Author ORCID Identifier

Date of Graduation


Document Type

Dissertation (PhD)

Program Affiliation

Experimental Therapeutics

Degree Name

Doctor of Philosophy (PhD)

Advisor/Committee Chair

Daniel E. Frigo

Committee Member

Nancy L. Weigel

Committee Member

William Plunkett

Committee Member

Jefferey A. Frost

Committee Member

Shuxing Zhang


The androgen receptor (AR) is the primary driver of prostate cancer and, therefore, AR-regulated signaling events are essential for the development and progression of the disease. Despite their initial effectiveness, drugs targeting AR eventually fail as sustained inhibition of receptor activity remains a challenge. Previously, Ca2+/calmodulin-dependent protein kinase kinase 2 (CAMKK2) was identified as an essential downstream component of AR signaling in prostate cancer that correspondingly tracked with disease progression. While the importance of CAMKK2 in AR-mediated prostate cancer progression has been established, our understanding of the events downstream that promote the disease remains incomplete. Here, I elucidated two AR-CAMKK2-regulated kinase signaling cascades which are hypothesized to promote disease progression and therefore represent alternative therapeutic targets in castration-resistant prostate cancer (CRPC).

First, I identified Unc-51 like autophagy activating kinase 1 (ULK1), an important autophagic initiator, as one of downstream effectors regulated by AR-CAMKK2-5’-AMP-activated protein kinase (AMPK) signaling. CAMKK2-induced protective autophagy is partially dependent on the phosphorylation of ULK1 at serine 555, which is required for prostate cancer cell growth. Accordingly, inhibition of CAMKK2-AMPK-ULK1 signaling by molecular, genetic and/or pharmacological inhibitors decreased autophagy and cell growth in CRPC tumor growth.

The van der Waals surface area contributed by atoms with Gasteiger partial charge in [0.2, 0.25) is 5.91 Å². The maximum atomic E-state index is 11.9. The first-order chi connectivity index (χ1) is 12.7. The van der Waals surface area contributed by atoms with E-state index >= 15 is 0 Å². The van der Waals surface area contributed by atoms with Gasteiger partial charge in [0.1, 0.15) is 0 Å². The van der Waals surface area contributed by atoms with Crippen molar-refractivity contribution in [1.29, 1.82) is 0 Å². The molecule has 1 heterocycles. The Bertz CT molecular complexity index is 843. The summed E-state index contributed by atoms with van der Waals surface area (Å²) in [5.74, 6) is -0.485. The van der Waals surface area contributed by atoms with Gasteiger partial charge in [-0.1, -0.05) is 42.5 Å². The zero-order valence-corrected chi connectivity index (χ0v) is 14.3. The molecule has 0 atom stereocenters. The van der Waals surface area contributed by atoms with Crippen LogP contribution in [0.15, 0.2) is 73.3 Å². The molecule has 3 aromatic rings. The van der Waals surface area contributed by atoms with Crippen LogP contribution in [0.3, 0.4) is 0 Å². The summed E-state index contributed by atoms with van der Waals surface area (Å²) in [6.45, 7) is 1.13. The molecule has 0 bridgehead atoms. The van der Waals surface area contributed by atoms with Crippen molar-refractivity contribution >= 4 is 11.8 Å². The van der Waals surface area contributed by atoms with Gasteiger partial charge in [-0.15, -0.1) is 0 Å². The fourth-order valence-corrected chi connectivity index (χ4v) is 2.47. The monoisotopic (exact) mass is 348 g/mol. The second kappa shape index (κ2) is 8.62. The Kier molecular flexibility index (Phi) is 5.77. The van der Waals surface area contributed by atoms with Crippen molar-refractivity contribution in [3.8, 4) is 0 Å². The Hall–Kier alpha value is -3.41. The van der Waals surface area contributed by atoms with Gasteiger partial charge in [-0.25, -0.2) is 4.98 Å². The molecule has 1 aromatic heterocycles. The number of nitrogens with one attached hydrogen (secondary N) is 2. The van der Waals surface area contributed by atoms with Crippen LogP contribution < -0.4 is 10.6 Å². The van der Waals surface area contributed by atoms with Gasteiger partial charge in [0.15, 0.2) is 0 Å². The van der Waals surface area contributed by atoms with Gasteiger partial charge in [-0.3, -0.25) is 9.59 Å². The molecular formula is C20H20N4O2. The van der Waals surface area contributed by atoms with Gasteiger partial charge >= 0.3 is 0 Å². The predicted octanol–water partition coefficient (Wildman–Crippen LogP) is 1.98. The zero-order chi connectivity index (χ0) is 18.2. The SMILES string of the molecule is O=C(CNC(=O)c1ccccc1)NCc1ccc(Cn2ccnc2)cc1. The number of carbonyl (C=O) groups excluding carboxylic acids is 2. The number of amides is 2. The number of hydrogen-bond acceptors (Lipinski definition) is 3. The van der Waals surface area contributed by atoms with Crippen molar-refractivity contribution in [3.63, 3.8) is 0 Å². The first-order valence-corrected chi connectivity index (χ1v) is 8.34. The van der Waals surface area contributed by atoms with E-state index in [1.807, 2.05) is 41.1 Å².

Second, I investigated the role of AR-CAMKK2 on the activation of the transcription factor cyclic-AMP response element-binding protein (CREB). Cancer cell-intrinsic CAMKK2 signaling promoted CRPC in part through increasing the activity of CREB. Molecularly, this was shown to occur through the calcium/calmodulin-dependent protein kinase I-mediated phosphorylation of CREB on its serine 133 activation site. I also determined a functional redundancy between two CREB family members, CREB1 and Activating Transcription Factor 1. Deletion of both genes impaired transcriptional activity and maximal prostate cancer cell proliferation in tissue culture and tumor initiation as well as growth in CRPC. Therapeutically, pharmacological targeting of CREB by 666-15 effectively blocked cell cycle and inhibited cell/tumor growth without significant toxicity and was able to decrease the growth of CRPC tumors resistant to second-generation antiandrogens.

Collectively, I have leveraged orthogonal molecular, genetic and pharmacological approaches to delineate how AR-CAMKK2 signaling drives prostate cancer progression and define potential new therapeutic strategies for targeting this oncogenic cascade in CRPC.


Prostate cancer, AR-CAMKK2 pathway, ULK1, CREB



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